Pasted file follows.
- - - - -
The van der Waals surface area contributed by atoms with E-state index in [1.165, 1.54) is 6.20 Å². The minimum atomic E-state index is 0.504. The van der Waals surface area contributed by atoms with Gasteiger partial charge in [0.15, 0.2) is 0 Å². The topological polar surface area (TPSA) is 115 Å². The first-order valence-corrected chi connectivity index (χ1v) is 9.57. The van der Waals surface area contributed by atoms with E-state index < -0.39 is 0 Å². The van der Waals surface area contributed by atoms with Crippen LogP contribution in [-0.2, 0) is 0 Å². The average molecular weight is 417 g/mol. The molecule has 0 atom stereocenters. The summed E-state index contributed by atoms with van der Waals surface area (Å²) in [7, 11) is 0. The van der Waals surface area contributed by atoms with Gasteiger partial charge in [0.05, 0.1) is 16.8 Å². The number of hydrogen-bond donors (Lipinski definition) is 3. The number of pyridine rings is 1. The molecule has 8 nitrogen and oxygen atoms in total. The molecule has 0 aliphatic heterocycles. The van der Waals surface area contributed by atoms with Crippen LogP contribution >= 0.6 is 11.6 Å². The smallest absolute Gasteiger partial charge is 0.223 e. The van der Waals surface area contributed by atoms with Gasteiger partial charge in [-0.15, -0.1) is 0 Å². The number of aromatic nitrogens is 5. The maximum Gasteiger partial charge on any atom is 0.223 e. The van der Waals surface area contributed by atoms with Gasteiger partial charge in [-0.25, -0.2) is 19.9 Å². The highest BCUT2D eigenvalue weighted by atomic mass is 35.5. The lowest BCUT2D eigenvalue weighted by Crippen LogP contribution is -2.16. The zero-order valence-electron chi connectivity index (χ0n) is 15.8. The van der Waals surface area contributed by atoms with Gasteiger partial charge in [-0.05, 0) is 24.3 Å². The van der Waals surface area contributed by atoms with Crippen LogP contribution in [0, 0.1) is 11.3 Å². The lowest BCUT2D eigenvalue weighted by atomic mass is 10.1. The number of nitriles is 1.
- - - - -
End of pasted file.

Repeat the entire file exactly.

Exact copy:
The van der Waals surface area contributed by atoms with E-state index in [1.165, 1.54) is 6.20 Å². The minimum atomic E-state index is 0.504. The van der Waals surface area contributed by atoms with Gasteiger partial charge in [0.15, 0.2) is 0 Å². The topological polar surface area (TPSA) is 115 Å². The first-order valence-corrected chi connectivity index (χ1v) is 9.57. The van der Waals surface area contributed by atoms with E-state index < -0.39 is 0 Å². The van der Waals surface area contributed by atoms with Crippen LogP contribution in [-0.2, 0) is 0 Å². The average molecular weight is 417 g/mol. The molecule has 0 atom stereocenters. The summed E-state index contributed by atoms with van der Waals surface area (Å²) in [7, 11) is 0. The van der Waals surface area contributed by atoms with Gasteiger partial charge in [0.05, 0.1) is 16.8 Å². The number of hydrogen-bond donors (Lipinski definition) is 3. The number of pyridine rings is 1. The molecule has 8 nitrogen and oxygen atoms in total. The molecule has 0 aliphatic heterocycles. The van der Waals surface area contributed by atoms with Crippen LogP contribution >= 0.6 is 11.6 Å². The smallest absolute Gasteiger partial charge is 0.223 e. The van der Waals surface area contributed by atoms with Gasteiger partial charge in [-0.15, -0.1) is 0 Å². The number of aromatic nitrogens is 5. The maximum Gasteiger partial charge on any atom is 0.223 e. The van der Waals surface area contributed by atoms with Gasteiger partial charge in [-0.25, -0.2) is 19.9 Å². The highest BCUT2D eigenvalue weighted by atomic mass is 35.5. The lowest BCUT2D eigenvalue weighted by Crippen LogP contribution is -2.16. The zero-order valence-electron chi connectivity index (χ0n) is 15.8. The van der Waals surface area contributed by atoms with Gasteiger partial charge in [-0.05, 0) is 24.3 Å². The van der Waals surface area contributed by atoms with Crippen LogP contribution in [0, 0.1) is 11.3 Å². The lowest BCUT2D eigenvalue weighted by atomic mass is 10.1. The number of nitriles is 1.